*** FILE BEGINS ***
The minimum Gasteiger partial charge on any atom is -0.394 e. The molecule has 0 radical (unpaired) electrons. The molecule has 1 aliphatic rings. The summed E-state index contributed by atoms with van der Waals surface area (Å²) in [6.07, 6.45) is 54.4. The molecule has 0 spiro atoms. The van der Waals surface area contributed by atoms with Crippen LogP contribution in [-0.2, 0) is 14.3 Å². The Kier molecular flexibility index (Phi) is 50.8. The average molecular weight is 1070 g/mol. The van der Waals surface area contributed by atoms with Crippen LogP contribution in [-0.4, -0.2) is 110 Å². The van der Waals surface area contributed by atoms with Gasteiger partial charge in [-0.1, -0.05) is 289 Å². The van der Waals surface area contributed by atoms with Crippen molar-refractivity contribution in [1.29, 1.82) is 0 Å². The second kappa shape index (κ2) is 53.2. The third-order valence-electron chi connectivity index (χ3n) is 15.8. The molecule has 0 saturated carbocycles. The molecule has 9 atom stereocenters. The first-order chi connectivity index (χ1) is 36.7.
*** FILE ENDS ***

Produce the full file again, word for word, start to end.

The minimum Gasteiger partial charge on any atom is -0.394 e. The molecule has 0 radical (unpaired) electrons. The molecule has 1 aliphatic rings. The summed E-state index contributed by atoms with van der Waals surface area (Å²) in [6.07, 6.45) is 54.4. The molecule has 0 spiro atoms. The van der Waals surface area contributed by atoms with Crippen LogP contribution in [-0.2, 0) is 14.3 Å². The Kier molecular flexibility index (Phi) is 50.8. The average molecular weight is 1070 g/mol. The van der Waals surface area contributed by atoms with Crippen LogP contribution in [-0.4, -0.2) is 110 Å². The van der Waals surface area contributed by atoms with Gasteiger partial charge in [-0.1, -0.05) is 289 Å². The van der Waals surface area contributed by atoms with Crippen molar-refractivity contribution in [1.29, 1.82) is 0 Å². The second kappa shape index (κ2) is 53.2. The third-order valence-electron chi connectivity index (χ3n) is 15.8. The molecule has 0 saturated carbocycles. The molecule has 9 atom stereocenters. The first-order chi connectivity index (χ1) is 36.7.